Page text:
Learning to live a life of love.
Last night we began chapter three of the Great Spiritual Migration by Brian McLaren. The title of chapter three is Learning How To Love. Brian McLaren worked as a teacher before he became a pastor and writer. When he left pastoral ministry he was looking for a church to be part of. He wanted to find a church that would help him live a life of love. He wanted to belong to a gathering of people that could help him to love God, love people and love the earth. He was afraid he might drift away and his life might stagnate and sour. Many churches he says have sign boards that say 'All welcome' but when one gets there one finds that one is welcome as long as one believes what the people in that particular church believe. He wanted a church that focused not on beliefs but on the way of Jesus, the way of love.
When asked what he thinks the future of the church will look like he responded by sharing his vision of congregations becoming schools or studios of love. They may all look different, meet weekly or monthly or online but what they all will do is teach people to live a life of love, from the heart, for God, for all people, for all creation. He believes that just as schools teach a maths curriculum the church needs to develop a curriculum of love that teaches practices and skills of love.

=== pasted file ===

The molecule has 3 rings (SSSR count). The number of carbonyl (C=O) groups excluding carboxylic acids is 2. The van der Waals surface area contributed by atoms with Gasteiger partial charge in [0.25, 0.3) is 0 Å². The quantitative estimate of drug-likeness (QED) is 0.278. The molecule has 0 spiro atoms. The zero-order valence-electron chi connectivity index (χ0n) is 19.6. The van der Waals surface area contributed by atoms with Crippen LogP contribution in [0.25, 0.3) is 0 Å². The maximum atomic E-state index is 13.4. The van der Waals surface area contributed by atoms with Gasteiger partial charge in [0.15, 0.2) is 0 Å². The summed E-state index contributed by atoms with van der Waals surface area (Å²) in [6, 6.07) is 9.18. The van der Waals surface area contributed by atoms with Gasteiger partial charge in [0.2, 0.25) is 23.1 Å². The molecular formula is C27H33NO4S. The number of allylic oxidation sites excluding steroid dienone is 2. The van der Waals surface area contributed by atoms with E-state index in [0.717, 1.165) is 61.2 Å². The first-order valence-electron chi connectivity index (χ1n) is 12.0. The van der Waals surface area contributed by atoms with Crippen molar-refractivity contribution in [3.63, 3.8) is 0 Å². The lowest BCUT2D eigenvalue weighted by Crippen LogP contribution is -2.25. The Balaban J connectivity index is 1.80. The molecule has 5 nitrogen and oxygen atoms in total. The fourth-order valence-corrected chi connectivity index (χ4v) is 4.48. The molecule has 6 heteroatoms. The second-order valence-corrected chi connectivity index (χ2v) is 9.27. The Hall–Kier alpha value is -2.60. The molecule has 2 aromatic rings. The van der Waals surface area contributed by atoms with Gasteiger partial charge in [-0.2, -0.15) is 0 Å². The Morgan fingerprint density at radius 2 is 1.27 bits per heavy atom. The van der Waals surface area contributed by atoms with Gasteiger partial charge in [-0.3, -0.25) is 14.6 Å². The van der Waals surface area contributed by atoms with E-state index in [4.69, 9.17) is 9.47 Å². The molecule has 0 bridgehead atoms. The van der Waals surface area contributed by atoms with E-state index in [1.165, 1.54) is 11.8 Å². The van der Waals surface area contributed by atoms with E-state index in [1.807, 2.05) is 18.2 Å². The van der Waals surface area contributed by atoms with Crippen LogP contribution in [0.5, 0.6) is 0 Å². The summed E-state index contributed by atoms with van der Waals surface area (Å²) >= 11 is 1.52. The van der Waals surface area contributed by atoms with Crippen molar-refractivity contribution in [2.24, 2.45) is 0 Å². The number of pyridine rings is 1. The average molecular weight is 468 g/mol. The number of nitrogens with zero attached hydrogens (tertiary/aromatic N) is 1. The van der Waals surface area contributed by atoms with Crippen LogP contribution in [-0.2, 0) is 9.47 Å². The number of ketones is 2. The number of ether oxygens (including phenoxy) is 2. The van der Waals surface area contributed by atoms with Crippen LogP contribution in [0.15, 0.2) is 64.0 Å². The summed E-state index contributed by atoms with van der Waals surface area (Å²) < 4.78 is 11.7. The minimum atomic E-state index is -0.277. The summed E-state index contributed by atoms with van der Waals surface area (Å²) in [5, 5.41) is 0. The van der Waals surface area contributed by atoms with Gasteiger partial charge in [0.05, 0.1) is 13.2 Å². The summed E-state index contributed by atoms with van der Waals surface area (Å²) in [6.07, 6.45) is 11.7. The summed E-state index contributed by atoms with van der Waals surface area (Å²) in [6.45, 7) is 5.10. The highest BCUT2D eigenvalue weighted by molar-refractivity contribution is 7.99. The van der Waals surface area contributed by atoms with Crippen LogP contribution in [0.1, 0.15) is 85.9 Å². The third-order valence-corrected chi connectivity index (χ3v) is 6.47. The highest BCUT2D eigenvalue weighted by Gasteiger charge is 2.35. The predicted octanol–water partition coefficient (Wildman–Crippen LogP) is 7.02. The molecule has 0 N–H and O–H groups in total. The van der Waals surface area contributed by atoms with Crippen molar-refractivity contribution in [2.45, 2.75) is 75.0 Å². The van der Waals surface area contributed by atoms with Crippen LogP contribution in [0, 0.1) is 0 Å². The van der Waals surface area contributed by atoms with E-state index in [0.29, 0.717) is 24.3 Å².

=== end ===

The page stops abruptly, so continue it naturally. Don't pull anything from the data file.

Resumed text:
So when we ask what are we doing at church, or why do we go to church, we can answer, we are learning to live a life of love.
Last night at Campsie Earlwood Clemton Park Congregation we began our study using Brian McLaren's book 'The Great Spiritual Migration'.
As well as reading the book as a group we purchased the book on CD. When we meet, we will listen to Brian read the book to us and stop at the end of each section to ask questions, clarify meaning and share thoughts and reflections. So far we have covered the preface and part of the introduction.
Migration is a key word in the book. People have always been on the move. Many animals and birds migrate, adapting to the changing seasons. As we listened to Brian we thought about our empty church buildings and people long gone. There is an eerie emptiness in them and a distinctive church smell, People have moved on or rather moved out of the area and out of the church and the new people who have moved in have little connection with our church community. We thought about the desire for us to move out of the church too. Some desire a more lively expression of worship, some desire a more grounded expression of living out their faith and some desire freedom from the church's teaching and expectations (a cage as Brian puts it).